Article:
Lawler, L.J. 1994Ethnobotany of OrchidaceaeArditti, J. eds. Orchid Biology: Reviews and Perspectives, Vol. 3Comstock Publ. AssIthaca27194Google Scholar
  52. 52.
    Leme, E.M.C. 2003Nominal extinction and the taxonomists’ responsibility: the example of Bromeliaceae in BrazilTaxon52299302Google Scholar
  53. 53.
    Lester, R.N., Niakan, L. 1986Origin and domestication of the scarlet eggplantSolanum aethiopicum L. from S. anguivi LamD’Arcy, W.G. eds. Solanaceae: Biology and SystematicsColombia Min. PressNew York433456Google Scholar
  54. 54.
    Lucas, G., Synge, H. 199633,730 threatened plantsPlant Talk Oct.963032Google Scholar
  55. 55.
    Mace G.M. 1995. Classification of threatened species and its role in conservation planning. In: Lawton J.H. and May R.M. (eds), Extinction Rates. Oxford University Press, pp. 197–213.Google Scholar
  56. 56.
    Maunder, M. 1992Plant reintroduction: an overviewBiodivers. Conserv.15160CrossRefGoogle Scholar
  57. 57.
    Natho G. 2001. Proteaceae. In: Hanelt P. and Institute of Plant Genetics and Crop Plant Research (eds.),pp. 928–933.Google Scholar
  58. 58.
    National Research Council. 1989. Lost Crops of the Incas: Little-known Plants of the Andes with Promise for Worldwide Cultivation. National Academy Press, Washington, D.C.Google Scholar
  59. 59.
    National Research Council. 1996. Lost Crops of Africa. Vol. 1: Grains. National Academy Press, Washington, D.C.Google Scholar
  60. 79.
    Ochoa, C. 2000Solanum hygrothermicum an endangered cultivated potato speciesEcon. Bot.54228233Google Scholar
  61. 60.
    Ochoa, C., Ugent, D. 2001Maca (Lepidium meyenii Walp., Brassicaceae): A nutritious root crop of the central AndesEcon. Bot.55344345Google Scholar
  62. 61.
    Ohwi J. 1965. Flora of Japan. Washington, DC.Google Scholar
  63. 62.
    Olson, M.E., Razafimandimbison, S.G. 2000Moringa hildebrandtii (Moringaceae): a tree extinct in the wild but preserved by indigenous horticultural practices in MadagascarAdansonia22217221Google Scholar
  64. 63.
    Pantoner, D.V., Pavlik, B.M., Kelly, R.B. 1995The reproductive attitudes of an endangered plant as compared to a weedy congenerBiol. Conserv.71305311CrossRefGoogle Scholar
  65. 64.
    Pistorius, R. 1997Scientists, Plants and Politics. A History of Plant Genetic Resources MovementIPGRIRomeGoogle Scholar
  66. 65.
    Pistrick, K. 1996Maramureş und Westgebirge. Erhaltungsgebiete von Kulturpflanzenvielfalt in RumänienArche Noah (Schiltern)4412Google Scholar
  67. 66.
    Pistrick, K., Mal’cev, I.I. 1998Expedition to the South-western Hissar montains (Southern Uzbekistan) for collecting plant genetic resources in 1995Genet. Resour. Crop Evol.45225233CrossRefGoogle Scholar
  68. 67.
    Rabinowitz, D. 1981Seven forms of raritySynge, H. eds. The Biological Aspects of Rare Plant ConservationWisleyChichester, UK205218Google Scholar
  69. 68.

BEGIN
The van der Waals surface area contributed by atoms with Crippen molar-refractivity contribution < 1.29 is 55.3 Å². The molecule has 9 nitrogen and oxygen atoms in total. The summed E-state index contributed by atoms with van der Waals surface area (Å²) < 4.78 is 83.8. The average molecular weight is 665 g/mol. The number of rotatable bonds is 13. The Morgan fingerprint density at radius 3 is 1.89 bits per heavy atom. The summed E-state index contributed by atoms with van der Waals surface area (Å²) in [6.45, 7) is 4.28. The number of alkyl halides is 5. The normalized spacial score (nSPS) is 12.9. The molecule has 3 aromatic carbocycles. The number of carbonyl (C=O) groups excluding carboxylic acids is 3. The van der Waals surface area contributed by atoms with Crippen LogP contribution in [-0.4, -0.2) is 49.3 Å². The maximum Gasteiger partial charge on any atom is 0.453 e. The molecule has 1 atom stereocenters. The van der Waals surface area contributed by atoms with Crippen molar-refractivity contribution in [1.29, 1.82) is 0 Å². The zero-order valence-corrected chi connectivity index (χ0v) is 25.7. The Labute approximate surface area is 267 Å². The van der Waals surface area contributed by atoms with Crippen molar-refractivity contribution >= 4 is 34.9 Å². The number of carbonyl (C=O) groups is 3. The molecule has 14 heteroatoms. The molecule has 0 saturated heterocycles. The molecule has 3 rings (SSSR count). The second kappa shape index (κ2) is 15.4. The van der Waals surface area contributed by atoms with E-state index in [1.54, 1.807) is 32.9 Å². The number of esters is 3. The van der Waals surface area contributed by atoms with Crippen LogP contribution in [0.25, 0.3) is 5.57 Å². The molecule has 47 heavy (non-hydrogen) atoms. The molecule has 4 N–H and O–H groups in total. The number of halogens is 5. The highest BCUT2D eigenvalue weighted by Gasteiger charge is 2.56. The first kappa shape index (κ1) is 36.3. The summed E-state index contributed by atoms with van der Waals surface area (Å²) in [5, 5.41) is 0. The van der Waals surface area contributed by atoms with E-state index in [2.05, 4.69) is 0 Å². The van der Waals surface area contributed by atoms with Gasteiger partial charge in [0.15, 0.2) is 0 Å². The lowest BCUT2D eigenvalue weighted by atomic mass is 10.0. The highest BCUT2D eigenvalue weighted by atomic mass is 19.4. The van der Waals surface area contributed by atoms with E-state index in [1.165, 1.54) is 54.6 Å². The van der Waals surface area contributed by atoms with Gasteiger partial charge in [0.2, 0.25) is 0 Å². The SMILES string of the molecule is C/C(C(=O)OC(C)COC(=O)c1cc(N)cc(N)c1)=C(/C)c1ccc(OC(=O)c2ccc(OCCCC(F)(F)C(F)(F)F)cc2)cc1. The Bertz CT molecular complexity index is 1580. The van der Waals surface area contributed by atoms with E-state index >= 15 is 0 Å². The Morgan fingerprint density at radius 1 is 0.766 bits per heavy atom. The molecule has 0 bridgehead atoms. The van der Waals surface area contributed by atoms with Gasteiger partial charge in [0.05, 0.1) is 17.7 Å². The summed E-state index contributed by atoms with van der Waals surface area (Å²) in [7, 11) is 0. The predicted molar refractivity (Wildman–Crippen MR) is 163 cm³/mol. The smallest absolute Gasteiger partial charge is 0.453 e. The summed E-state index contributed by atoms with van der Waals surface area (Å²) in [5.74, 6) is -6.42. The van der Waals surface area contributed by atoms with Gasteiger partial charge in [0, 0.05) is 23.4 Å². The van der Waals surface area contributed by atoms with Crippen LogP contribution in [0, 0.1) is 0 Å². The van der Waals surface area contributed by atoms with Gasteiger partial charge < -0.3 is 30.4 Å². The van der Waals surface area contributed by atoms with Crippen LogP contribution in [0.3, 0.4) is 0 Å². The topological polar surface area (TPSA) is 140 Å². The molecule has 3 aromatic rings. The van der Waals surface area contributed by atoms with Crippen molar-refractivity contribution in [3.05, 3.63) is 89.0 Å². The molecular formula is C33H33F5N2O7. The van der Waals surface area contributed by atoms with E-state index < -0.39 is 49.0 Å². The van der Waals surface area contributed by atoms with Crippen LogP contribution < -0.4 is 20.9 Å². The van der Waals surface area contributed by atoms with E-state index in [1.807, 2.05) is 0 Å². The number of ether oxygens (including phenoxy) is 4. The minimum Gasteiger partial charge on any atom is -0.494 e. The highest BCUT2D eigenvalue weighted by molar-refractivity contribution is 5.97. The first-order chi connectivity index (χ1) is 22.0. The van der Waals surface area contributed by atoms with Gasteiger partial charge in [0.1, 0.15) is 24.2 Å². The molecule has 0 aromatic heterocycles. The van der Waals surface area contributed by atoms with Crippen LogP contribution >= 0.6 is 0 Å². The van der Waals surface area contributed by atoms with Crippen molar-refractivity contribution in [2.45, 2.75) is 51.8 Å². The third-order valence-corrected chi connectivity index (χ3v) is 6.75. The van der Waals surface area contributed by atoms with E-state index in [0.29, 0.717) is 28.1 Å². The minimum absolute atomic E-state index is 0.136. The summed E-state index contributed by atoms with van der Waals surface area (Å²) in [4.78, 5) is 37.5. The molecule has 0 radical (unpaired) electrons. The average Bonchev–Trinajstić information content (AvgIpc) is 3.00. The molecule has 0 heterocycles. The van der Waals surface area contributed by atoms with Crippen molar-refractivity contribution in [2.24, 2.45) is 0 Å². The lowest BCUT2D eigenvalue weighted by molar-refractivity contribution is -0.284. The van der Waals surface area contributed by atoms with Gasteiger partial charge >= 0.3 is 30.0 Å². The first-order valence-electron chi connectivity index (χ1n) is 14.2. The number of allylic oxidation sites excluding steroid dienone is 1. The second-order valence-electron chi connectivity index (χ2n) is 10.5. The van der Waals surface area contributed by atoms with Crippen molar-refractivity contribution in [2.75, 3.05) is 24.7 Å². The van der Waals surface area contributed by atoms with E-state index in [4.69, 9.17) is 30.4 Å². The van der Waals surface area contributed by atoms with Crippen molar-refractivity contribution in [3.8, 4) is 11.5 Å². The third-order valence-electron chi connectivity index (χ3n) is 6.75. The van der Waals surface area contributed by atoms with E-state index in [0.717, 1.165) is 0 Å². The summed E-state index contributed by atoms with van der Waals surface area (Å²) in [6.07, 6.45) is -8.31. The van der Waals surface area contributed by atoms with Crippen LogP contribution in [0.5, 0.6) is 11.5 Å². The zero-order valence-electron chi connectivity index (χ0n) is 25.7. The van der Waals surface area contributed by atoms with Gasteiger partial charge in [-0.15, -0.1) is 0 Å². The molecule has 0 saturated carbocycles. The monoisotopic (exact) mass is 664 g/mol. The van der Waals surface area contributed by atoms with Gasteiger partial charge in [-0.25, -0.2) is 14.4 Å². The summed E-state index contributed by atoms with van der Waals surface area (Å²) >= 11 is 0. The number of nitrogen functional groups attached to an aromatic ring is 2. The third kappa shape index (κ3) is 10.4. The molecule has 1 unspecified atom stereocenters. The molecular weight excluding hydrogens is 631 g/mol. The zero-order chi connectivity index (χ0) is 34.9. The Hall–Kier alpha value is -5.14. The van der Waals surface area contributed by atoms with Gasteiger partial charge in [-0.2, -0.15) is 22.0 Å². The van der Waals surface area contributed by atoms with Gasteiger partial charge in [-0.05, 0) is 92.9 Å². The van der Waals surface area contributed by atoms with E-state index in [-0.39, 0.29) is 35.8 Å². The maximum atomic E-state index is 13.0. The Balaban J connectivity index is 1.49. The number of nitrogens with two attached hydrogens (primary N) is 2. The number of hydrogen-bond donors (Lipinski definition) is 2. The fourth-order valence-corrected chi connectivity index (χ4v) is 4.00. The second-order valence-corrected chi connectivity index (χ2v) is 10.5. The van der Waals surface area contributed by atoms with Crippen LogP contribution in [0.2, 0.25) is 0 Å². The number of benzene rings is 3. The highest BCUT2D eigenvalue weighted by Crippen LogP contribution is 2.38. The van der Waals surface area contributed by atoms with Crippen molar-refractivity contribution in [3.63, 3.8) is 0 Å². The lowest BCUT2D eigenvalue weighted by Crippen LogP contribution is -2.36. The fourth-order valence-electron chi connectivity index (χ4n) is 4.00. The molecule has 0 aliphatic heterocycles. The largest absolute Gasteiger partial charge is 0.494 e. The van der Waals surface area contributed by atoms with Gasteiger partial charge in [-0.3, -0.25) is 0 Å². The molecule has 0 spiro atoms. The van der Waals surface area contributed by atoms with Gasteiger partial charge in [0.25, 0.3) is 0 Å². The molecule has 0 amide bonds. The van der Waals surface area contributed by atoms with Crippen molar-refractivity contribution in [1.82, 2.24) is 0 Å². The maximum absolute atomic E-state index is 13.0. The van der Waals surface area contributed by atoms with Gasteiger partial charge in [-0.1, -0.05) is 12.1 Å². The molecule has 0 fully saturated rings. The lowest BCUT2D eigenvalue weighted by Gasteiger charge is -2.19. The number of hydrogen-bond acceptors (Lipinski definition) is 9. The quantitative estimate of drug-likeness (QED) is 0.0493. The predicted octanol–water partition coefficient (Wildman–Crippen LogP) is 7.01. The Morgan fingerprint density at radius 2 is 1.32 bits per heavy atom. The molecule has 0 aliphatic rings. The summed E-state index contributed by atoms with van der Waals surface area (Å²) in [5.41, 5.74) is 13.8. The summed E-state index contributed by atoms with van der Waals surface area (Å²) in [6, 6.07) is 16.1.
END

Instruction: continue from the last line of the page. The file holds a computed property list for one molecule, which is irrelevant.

Schnabel, H. 1996Mit Silbermünzen aufgewogenMoney Trend (Internationales Münzmagazin)124243Google Scholar
  70. 69.
    Scholz H. and Mos M. 1994. Status und kurze Geschichte des ausgestorbenen Kulturgetreides Bromus mango E. Desv. und die Genese des Bromus secalinus L. Flora 189: 215–222.Google Scholar
  71. 70.
    Schultze-Motel J. 1966. Verzeichnis forstlich kultivierter Pflanzenarten. Kulturpflanze Beiheft 4.Google Scholar
  72. 71.
    Simberloff, D. 1998Flagships, Umbrellas and Keystones: is single species management passé in the landscape eraConserv. Biol.83247257CrossRefGoogle Scholar
  73. 72.
    Upreti, B.R., Upreti, Y.G. 2002Factors leading to agro-biodiversity loss in developing countries: The case of NepalBiodivers. Conserv.1116071621CrossRefGoogle Scholar
  74. 73.
    Valkoun J., Waines J.G. and Konopka J. 1998. Current geographical distribution and habitat of wild wheats and barley. In: Damania A.B. et al. (eds), The Origin of Agriculture and Crop Domestication. pp. 293–299.Google Scholar
  75. 74.
    Van Treuren, R., Bijlsma, K., Van Delden, W., Ouborg, N.J. 1990The significance of genetic erosion in the process of extinctionHeredity66181189Google Scholar
  76. 75.
    Weber H.E. 2001. Rosaceae (Rubus). In: Hanelt P. and Institute of Plant Genetics and Crop Plant Research.Google Scholar
  77. 76.
    Xu, W.-J., Wang, B.-W., Cui, K.-M. 2004RAPD and SCAR markers linked to sex determination of Eucommia ulmoides OlivEuphytica136233238CrossRefGoogle Scholar
  78. 78.
    Zaprjagaeva, V.I. 1975CrataegusOvčinnikov, P.N. eds. Flora Tadžikskoj SSR T 4NaukaLeningrad353372Google Scholar
  79. 77.
    Zimmerer, K.S. 1992The loss and maintenance of nature crops in mountain agricultureGeojournal276172CrossRefGoogle Scholar

Copyright information

© Springer 2005

Authors and Affiliations

  1. 1.University of KasselWitzenhausenGermany
  2. 2.Environmental Science Research InstituteUniversity of Shahid BeheshtiIran

Personalised recommendations